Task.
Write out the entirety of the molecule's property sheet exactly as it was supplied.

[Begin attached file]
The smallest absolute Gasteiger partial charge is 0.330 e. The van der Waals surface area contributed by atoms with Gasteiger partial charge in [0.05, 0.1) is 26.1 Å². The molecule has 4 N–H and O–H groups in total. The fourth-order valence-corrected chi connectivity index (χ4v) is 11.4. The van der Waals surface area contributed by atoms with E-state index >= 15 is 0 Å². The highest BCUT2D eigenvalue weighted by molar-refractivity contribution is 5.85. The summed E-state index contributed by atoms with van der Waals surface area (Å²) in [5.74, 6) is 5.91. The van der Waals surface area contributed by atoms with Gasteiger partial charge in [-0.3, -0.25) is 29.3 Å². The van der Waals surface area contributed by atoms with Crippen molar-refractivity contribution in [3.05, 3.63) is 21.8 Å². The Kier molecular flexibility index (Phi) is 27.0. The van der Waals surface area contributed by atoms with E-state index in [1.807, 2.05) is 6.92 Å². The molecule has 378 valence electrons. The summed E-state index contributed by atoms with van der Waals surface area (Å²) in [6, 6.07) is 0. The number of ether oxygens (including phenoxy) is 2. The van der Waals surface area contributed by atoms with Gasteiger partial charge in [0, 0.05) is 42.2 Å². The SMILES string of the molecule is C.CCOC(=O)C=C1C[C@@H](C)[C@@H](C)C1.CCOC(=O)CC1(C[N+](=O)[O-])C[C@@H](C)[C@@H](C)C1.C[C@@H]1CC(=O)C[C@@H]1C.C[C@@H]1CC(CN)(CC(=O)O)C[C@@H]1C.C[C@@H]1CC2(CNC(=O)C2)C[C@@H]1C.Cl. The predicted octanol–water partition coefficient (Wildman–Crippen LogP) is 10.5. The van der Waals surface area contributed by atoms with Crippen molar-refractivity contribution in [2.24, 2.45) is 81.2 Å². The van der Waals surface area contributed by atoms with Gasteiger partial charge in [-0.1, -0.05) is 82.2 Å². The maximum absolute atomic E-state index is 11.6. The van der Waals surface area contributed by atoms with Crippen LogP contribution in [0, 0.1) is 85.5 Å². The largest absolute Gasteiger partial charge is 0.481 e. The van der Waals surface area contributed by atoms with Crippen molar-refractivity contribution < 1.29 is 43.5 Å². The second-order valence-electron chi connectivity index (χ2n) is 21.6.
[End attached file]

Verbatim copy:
The smallest absolute Gasteiger partial charge is 0.330 e. The van der Waals surface area contributed by atoms with Gasteiger partial charge in [0.05, 0.1) is 26.1 Å². The molecule has 4 N–H and O–H groups in total. The fourth-order valence-corrected chi connectivity index (χ4v) is 11.4. The van der Waals surface area contributed by atoms with E-state index >= 15 is 0 Å². The highest BCUT2D eigenvalue weighted by molar-refractivity contribution is 5.85. The summed E-state index contributed by atoms with van der Waals surface area (Å²) in [5.74, 6) is 5.91. The van der Waals surface area contributed by atoms with Gasteiger partial charge in [-0.3, -0.25) is 29.3 Å². The van der Waals surface area contributed by atoms with Crippen molar-refractivity contribution in [3.05, 3.63) is 21.8 Å². The Kier molecular flexibility index (Phi) is 27.0. The van der Waals surface area contributed by atoms with E-state index in [1.807, 2.05) is 6.92 Å². The molecule has 378 valence electrons. The summed E-state index contributed by atoms with van der Waals surface area (Å²) in [6, 6.07) is 0. The number of ether oxygens (including phenoxy) is 2. The van der Waals surface area contributed by atoms with Gasteiger partial charge in [0, 0.05) is 42.2 Å². The SMILES string of the molecule is C.CCOC(=O)C=C1C[C@@H](C)[C@@H](C)C1.CCOC(=O)CC1(C[N+](=O)[O-])C[C@@H](C)[C@@H](C)C1.C[C@@H]1CC(=O)C[C@@H]1C.C[C@@H]1CC(CN)(CC(=O)O)C[C@@H]1C.C[C@@H]1CC2(CNC(=O)C2)C[C@@H]1C.Cl. The predicted octanol–water partition coefficient (Wildman–Crippen LogP) is 10.5. The van der Waals surface area contributed by atoms with Crippen molar-refractivity contribution in [2.24, 2.45) is 81.2 Å². The van der Waals surface area contributed by atoms with Gasteiger partial charge in [-0.1, -0.05) is 82.2 Å². The maximum absolute atomic E-state index is 11.6. The van der Waals surface area contributed by atoms with Crippen LogP contribution in [0, 0.1) is 85.5 Å². The largest absolute Gasteiger partial charge is 0.481 e. The van der Waals surface area contributed by atoms with Crippen molar-refractivity contribution < 1.29 is 43.5 Å². The second-order valence-electron chi connectivity index (χ2n) is 21.6.